Let’s begin with the puts. First of all, the economic situation is a major drag on Veeco’s business. With LED lighting and solar business forming 63% of Veeco’s top line, and this business being directly related to consumer confidence, the company might find the going difficult in the short-term. This clearly reflected in Veeco’s LED and solar bookings in the quarter, which went down almost 72% from last year due to industry oversupply. Since the consumer is not willing to spend too much, even Veeco’s customers are cutting back, resulting in lower bookings.
Storage might be a mixed bag
As far as Data Storage sales are concerned, they trended higher in the quarter and grew 9% year over year. The increase was driven by the recovery of the hard-drive industry as customers replaced their damaged equipments. Veeco’s business was severely hit by the flooding in Thailand but seems to be getting back on track. Hard-drive maker Western Digital (NASDAQ: WDC) recently posted a blowout quarter and guided ahead of analysts for the coming year. While this seems encouraging for Veeco, in hindsight, I would say that this looks like the boom before the bust to me.
While hard-drive makers such as Western Digital might make merry and charge high prices as the industry gradually recovers from the aftereffects of the floods, they need to be aware of challenges posed by solid-state drives. Hard-drive makers won’t be enjoying abnormal profits and margins for long and will have to gradually reduce prices going forward as SSDs find more adoption. As a result, Veeco’s storage business might take a hit in the long-term.
The LED opportunity
The worldwide adoption and rapid growth of LED lighting is the primary driver of Veeco’s prospects. LED lighting is the way forward, a viable substitute for the light bulb that is in vogue. Light bulbs aren’t considered environmentally friendly due to CO2 emissions. Incandescent bulbs are going out of use in Europe and the 100-watt bulb is slated to meet its end soon due to efficiency standards.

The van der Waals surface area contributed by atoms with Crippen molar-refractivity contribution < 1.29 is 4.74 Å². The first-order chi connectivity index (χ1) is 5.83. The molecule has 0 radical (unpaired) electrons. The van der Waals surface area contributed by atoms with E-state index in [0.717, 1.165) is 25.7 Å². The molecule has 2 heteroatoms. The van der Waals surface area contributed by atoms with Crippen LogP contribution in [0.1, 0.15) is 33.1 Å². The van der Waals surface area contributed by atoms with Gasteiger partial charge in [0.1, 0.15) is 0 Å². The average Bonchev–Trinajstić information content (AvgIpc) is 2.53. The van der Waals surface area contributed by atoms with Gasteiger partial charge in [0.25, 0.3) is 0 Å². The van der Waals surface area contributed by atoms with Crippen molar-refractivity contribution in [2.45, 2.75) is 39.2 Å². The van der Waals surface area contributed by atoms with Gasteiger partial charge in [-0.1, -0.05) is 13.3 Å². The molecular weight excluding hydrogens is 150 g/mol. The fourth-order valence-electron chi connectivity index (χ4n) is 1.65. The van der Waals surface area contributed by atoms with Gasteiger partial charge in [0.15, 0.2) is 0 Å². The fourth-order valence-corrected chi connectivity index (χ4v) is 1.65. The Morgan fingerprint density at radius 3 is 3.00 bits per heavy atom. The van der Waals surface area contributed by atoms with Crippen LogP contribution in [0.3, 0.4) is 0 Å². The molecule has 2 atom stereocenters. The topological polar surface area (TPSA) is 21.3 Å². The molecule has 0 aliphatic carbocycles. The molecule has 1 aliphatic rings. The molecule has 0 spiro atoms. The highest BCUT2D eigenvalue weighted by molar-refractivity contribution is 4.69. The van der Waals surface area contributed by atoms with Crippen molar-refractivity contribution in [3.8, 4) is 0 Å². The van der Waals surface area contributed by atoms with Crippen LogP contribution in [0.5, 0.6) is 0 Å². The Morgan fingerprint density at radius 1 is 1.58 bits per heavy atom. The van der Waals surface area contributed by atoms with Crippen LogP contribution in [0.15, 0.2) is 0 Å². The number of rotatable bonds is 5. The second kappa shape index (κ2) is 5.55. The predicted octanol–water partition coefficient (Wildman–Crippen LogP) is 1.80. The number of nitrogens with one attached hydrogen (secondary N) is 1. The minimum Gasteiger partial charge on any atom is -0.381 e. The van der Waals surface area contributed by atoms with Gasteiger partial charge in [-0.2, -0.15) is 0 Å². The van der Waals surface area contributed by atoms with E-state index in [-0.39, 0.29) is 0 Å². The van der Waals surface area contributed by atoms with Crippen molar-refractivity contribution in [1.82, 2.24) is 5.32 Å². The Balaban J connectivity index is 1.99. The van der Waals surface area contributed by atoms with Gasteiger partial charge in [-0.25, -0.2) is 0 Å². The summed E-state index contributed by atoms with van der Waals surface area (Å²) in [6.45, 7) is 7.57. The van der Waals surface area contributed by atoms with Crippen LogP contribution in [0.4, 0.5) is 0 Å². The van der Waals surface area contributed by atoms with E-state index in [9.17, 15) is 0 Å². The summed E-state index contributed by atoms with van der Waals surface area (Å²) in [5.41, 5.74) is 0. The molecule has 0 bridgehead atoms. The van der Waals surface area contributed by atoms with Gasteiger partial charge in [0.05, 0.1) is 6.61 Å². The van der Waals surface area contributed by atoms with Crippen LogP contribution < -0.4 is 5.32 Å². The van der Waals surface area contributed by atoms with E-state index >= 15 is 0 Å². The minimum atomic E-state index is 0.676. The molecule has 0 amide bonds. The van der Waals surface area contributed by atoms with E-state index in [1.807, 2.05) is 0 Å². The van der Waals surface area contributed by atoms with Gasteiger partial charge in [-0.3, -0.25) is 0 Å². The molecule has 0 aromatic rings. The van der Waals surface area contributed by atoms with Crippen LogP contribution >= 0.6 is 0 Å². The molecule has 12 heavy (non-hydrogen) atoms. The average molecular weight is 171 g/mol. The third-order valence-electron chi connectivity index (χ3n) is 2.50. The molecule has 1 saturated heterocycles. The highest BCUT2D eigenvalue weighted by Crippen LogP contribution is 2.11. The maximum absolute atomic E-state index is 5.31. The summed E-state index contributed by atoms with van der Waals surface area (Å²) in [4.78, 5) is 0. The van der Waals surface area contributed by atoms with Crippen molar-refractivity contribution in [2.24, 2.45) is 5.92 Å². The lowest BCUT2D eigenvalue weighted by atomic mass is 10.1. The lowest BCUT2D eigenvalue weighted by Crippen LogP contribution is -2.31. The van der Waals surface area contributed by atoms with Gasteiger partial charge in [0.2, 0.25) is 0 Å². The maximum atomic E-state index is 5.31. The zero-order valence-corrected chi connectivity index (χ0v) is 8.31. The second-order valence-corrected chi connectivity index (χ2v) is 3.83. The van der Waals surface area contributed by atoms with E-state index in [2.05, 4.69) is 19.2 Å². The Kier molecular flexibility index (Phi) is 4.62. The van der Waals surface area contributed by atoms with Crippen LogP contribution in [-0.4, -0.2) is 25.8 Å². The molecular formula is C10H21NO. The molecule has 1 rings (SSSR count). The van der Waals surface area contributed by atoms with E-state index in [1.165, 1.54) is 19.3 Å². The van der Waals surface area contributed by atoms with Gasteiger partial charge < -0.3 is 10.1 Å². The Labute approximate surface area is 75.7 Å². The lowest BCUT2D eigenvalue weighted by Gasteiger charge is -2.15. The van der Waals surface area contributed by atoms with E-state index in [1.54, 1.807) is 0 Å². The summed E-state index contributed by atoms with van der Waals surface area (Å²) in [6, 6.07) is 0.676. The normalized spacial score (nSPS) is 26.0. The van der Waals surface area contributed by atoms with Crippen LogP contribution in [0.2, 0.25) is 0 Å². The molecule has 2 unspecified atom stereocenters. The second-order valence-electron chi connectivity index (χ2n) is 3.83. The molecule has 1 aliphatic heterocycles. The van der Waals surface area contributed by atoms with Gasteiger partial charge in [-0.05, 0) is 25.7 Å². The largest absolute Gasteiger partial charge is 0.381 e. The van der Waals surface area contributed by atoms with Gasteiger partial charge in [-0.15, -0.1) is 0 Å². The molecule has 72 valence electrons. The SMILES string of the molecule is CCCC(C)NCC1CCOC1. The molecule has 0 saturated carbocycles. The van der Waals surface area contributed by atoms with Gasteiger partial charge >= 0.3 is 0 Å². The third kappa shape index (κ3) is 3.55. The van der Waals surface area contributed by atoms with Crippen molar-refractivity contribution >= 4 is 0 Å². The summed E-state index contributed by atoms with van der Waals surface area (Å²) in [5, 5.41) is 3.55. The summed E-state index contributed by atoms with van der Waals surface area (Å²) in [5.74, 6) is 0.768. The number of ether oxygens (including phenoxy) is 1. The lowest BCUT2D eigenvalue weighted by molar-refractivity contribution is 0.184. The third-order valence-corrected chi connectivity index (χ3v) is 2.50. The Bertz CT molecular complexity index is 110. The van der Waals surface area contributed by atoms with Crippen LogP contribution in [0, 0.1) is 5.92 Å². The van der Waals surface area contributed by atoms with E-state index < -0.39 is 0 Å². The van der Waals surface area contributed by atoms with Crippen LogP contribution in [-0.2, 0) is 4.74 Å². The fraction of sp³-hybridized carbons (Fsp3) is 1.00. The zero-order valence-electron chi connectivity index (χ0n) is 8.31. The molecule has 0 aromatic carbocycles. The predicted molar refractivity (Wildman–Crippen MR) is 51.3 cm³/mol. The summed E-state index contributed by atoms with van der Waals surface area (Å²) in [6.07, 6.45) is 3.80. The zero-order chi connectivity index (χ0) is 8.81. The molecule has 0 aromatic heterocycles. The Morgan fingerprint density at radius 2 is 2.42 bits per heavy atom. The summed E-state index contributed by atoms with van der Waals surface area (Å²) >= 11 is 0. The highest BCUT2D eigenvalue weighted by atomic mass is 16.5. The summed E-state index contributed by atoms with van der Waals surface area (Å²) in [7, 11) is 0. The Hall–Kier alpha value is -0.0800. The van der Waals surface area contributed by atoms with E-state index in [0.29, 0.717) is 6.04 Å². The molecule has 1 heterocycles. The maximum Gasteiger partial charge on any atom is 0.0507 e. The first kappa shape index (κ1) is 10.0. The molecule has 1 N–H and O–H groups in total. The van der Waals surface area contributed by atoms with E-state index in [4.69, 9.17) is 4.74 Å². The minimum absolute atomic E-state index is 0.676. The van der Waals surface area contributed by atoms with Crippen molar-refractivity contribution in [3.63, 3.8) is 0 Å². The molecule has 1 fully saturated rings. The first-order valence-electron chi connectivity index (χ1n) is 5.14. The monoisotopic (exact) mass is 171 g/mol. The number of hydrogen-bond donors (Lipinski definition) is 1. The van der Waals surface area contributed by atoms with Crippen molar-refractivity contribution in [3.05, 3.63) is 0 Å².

And again, prices of LED products have been going down, which will result in increased adoption of lamps and TVs. Although this might be hurting companies such as Cree (NASDAQ: CREE), which has been feeling the pinch of declining prices, it bodes well for LED growth and Veeco. Cree’s margins shrunk to 35% in the previous quarter from 42% in the prior-year period due to drop in prices but the company is striving to develop more efficient products since it knows that clean lighting is the future.
Also, Veeco indicated towards a ramp up in utilization at fab foundries in Taiwan, Korea and China. Veeco says that its bookings have finally stabilized and a gradual recovery in bookings is expected in the second half.
For a long-term investor, Veeco looks like a good opportunity. The company is taking small but steady steps in an industry which is expected to get big with time. There might be hiccups on the way but Veeco is intent to tide over the challenges presented in the short run. Cutting across economic cycles, the stock looks like a good one to go for since its present woes are due to the economic downturn, which isn’t here to stay forever.
TechJunk13 has no positions in the stocks mentioned above. The Motley Fool owns shares of Western Digital. Try any of our Foolish newsletter services free for 30 days. We Fools may not all hold the same opinions, but we all believe that considering a diverse range of insights makes us better investors. The Motley Fool has a disclosure policy.If you have questions about this post or the Fool’s blog network, click here for information.